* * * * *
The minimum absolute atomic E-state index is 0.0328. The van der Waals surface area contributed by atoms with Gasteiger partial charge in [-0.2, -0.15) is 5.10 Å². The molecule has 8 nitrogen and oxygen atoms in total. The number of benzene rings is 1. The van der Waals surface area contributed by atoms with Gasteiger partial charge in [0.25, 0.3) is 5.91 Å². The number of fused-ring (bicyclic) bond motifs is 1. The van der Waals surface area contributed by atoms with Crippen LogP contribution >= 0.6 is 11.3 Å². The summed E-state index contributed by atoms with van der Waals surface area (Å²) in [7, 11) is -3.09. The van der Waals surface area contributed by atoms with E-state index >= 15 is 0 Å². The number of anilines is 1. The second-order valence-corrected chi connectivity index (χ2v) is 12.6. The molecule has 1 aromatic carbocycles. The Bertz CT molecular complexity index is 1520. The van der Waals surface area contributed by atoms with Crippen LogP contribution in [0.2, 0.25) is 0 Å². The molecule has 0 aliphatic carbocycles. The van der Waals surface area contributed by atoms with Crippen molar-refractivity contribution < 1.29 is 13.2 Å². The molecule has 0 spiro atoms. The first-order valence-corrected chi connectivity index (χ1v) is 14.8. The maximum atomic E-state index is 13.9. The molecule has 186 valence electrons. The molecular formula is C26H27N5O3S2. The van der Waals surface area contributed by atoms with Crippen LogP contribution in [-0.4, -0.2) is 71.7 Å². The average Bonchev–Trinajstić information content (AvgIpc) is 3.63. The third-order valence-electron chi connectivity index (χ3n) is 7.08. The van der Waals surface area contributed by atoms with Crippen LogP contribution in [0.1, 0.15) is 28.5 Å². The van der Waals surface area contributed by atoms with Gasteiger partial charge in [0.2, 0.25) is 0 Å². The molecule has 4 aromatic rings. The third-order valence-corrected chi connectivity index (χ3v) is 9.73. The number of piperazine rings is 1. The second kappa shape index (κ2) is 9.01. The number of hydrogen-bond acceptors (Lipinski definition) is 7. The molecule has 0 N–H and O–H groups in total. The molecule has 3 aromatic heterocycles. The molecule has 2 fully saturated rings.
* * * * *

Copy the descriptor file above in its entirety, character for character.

The minimum absolute atomic E-state index is 0.0328. The van der Waals surface area contributed by atoms with Gasteiger partial charge in [-0.2, -0.15) is 5.10 Å². The molecule has 8 nitrogen and oxygen atoms in total. The number of benzene rings is 1. The van der Waals surface area contributed by atoms with Gasteiger partial charge in [0.25, 0.3) is 5.91 Å². The number of fused-ring (bicyclic) bond motifs is 1. The van der Waals surface area contributed by atoms with Crippen LogP contribution >= 0.6 is 11.3 Å². The summed E-state index contributed by atoms with van der Waals surface area (Å²) in [7, 11) is -3.09. The van der Waals surface area contributed by atoms with E-state index >= 15 is 0 Å². The number of anilines is 1. The second-order valence-corrected chi connectivity index (χ2v) is 12.6. The molecule has 1 aromatic carbocycles. The Bertz CT molecular complexity index is 1520. The van der Waals surface area contributed by atoms with Crippen LogP contribution in [0.2, 0.25) is 0 Å². The molecule has 0 aliphatic carbocycles. The van der Waals surface area contributed by atoms with Crippen molar-refractivity contribution < 1.29 is 13.2 Å². The molecule has 0 spiro atoms. The first-order valence-corrected chi connectivity index (χ1v) is 14.8. The maximum atomic E-state index is 13.9. The molecule has 186 valence electrons. The molecular formula is C26H27N5O3S2. The van der Waals surface area contributed by atoms with Crippen LogP contribution in [-0.4, -0.2) is 71.7 Å². The average Bonchev–Trinajstić information content (AvgIpc) is 3.63. The third-order valence-electron chi connectivity index (χ3n) is 7.08. The van der Waals surface area contributed by atoms with Crippen LogP contribution in [0.1, 0.15) is 28.5 Å². The van der Waals surface area contributed by atoms with Gasteiger partial charge in [0.2, 0.25) is 0 Å². The molecule has 4 aromatic rings. The third-order valence-corrected chi connectivity index (χ3v) is 9.73. The number of piperazine rings is 1. The second kappa shape index (κ2) is 9.01. The number of hydrogen-bond acceptors (Lipinski definition) is 7. The molecule has 0 N–H and O–H groups in total. The molecule has 3 aromatic heterocycles. The molecule has 2 fully saturated rings.